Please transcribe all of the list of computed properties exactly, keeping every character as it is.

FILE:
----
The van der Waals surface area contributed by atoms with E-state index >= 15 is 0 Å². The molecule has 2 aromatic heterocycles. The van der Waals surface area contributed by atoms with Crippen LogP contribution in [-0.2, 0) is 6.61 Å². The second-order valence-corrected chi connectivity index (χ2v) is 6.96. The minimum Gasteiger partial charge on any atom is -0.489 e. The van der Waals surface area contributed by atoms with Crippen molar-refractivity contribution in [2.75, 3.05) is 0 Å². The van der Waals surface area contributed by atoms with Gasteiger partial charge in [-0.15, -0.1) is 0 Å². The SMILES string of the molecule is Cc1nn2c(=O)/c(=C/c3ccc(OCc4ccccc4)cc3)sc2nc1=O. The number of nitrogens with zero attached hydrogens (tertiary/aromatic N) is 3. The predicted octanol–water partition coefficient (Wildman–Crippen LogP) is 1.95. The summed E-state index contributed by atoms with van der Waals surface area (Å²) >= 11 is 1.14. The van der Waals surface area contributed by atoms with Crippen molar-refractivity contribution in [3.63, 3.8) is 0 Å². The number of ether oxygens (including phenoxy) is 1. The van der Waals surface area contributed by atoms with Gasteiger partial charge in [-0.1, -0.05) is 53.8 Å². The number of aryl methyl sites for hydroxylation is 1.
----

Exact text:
The van der Waals surface area contributed by atoms with E-state index >= 15 is 0 Å². The molecule has 2 aromatic heterocycles. The van der Waals surface area contributed by atoms with Crippen LogP contribution in [-0.2, 0) is 6.61 Å². The second-order valence-corrected chi connectivity index (χ2v) is 6.96. The minimum Gasteiger partial charge on any atom is -0.489 e. The van der Waals surface area contributed by atoms with Crippen molar-refractivity contribution in [2.75, 3.05) is 0 Å². The van der Waals surface area contributed by atoms with Gasteiger partial charge in [-0.15, -0.1) is 0 Å². The SMILES string of the molecule is Cc1nn2c(=O)/c(=C/c3ccc(OCc4ccccc4)cc3)sc2nc1=O. The number of nitrogens with zero attached hydrogens (tertiary/aromatic N) is 3. The predicted octanol–water partition coefficient (Wildman–Crippen LogP) is 1.95. The summed E-state index contributed by atoms with van der Waals surface area (Å²) >= 11 is 1.14. The van der Waals surface area contributed by atoms with Crippen molar-refractivity contribution in [3.63, 3.8) is 0 Å². The number of ether oxygens (including phenoxy) is 1. The van der Waals surface area contributed by atoms with Gasteiger partial charge in [-0.1, -0.05) is 53.8 Å². The number of aryl methyl sites for hydroxylation is 1.